Block the virus from coming inEven after the Moon Jae-in administration reinforced “social distancing” measures among the public, the number of new coronavirus infections continues to rise. Despite the government boasting about being a “model in disinfection,” reality shows otherwise. It is too early to lower our guard.
On March 22, Prime Minister Chung Sye-kyun warned against the act of “hampering the government’s disinfection activities and threatening the safety of communities.” In fact, citizens have been faithfully cooperating with the government not because of their fear of punishment but to protect their families and communities on their own. Nevertheless, the continuous spread of infections in their communities only deepens frustrations.
The continuing spread of the virus is the result of community infections due to the government’s failure to block it in the initial stages — as seen in a dramatic surge of infections among nursing hospitals for the elderly — and from people flying in from foreign countries. The Korean Society of Infectious Diseases has even pleaded for a government ban on the entry of foreigners citing the “burnout of doctors and nurses from an influx of foreigners.”
Many travelers from Europe and the United States — new epicenters of the outbreak — have been confirmed to be infected with the virus. A traveling duo — one British and one German — casually ventured around the country even after they had been infected with the virus. A Korean student and her mother also went on a trip to Jeju shortly after returning home from studying in the United States instead of staying at home in self-quarantine.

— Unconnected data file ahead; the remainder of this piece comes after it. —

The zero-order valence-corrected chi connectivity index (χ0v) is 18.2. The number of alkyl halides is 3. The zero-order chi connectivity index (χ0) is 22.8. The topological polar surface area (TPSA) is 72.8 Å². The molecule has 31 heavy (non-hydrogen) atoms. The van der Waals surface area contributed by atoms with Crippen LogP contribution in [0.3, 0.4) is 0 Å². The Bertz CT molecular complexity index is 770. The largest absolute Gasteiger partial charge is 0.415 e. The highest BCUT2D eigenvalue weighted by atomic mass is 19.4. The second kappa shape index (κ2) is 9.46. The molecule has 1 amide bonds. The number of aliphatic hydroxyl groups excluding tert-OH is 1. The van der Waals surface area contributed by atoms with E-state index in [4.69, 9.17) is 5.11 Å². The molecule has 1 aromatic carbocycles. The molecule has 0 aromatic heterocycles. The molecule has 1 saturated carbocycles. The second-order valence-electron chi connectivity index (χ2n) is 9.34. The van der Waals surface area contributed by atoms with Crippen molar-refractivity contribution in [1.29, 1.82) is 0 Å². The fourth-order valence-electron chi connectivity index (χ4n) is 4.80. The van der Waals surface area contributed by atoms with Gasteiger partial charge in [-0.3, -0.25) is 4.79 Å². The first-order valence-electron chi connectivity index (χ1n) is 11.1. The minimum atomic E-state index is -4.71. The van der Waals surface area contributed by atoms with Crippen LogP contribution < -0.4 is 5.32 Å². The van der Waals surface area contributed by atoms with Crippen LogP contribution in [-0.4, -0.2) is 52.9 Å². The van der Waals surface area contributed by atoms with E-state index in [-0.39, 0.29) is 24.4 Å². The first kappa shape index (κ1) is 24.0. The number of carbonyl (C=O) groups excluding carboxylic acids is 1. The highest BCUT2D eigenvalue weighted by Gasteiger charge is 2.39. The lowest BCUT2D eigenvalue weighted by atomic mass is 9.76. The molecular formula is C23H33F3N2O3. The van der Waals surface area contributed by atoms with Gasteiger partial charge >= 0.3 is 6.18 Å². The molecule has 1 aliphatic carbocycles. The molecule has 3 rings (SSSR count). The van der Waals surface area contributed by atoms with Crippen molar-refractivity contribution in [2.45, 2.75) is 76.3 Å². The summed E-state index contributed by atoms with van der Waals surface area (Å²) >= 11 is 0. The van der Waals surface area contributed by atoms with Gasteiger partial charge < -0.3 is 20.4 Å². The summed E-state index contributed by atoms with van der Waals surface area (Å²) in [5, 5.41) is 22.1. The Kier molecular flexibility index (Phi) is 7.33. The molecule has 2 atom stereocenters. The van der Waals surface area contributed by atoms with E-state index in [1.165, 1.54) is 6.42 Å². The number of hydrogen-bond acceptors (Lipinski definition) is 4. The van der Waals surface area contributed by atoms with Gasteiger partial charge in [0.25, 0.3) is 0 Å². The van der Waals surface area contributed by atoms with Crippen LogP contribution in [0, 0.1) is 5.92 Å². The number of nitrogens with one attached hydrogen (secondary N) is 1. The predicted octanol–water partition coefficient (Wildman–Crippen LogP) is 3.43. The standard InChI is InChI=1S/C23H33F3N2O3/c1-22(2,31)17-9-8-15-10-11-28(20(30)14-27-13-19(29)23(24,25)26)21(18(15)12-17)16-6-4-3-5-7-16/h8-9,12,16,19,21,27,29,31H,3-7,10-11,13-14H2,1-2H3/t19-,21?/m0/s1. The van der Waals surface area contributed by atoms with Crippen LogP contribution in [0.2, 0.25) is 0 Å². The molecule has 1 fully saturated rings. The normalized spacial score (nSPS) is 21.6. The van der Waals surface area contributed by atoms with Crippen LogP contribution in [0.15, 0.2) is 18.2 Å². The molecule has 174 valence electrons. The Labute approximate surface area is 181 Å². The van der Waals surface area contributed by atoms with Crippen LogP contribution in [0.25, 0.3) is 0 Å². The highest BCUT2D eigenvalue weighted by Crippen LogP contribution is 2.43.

Successful disinfection depends on blocking the virus from other countries and preventing community infections at the same time. No matter how strong a public campaign for social distancing is, it is useless without an effort to block the spread from overseas. With the door being left wide open, a country’s quarantines cannot succeed.
Prime Minister Chung announced that the government will enforce self-isolation for all travelers from overseas for two weeks starting April 1. But he should have taken that step a week ago, when he urged citizens to comply with social distancing measures. Besides, the mandatory self-confinement for up to two weeks certainly has limits compared to an all-out entry ban. Even when China strictly banned the entry of all travelers from overseas starting March 28, our Foreign Ministry didn’t do anything except make a verbal complaint in sharp contrast with what it did against Japan.
A government’s reaction without principles only hurts its people. The total number of infections has nearly reached 10,000. The government must take pre-emptive action to block the spread of the virus before it’s too late.
JoongAng Ilbo, March 30, Page 30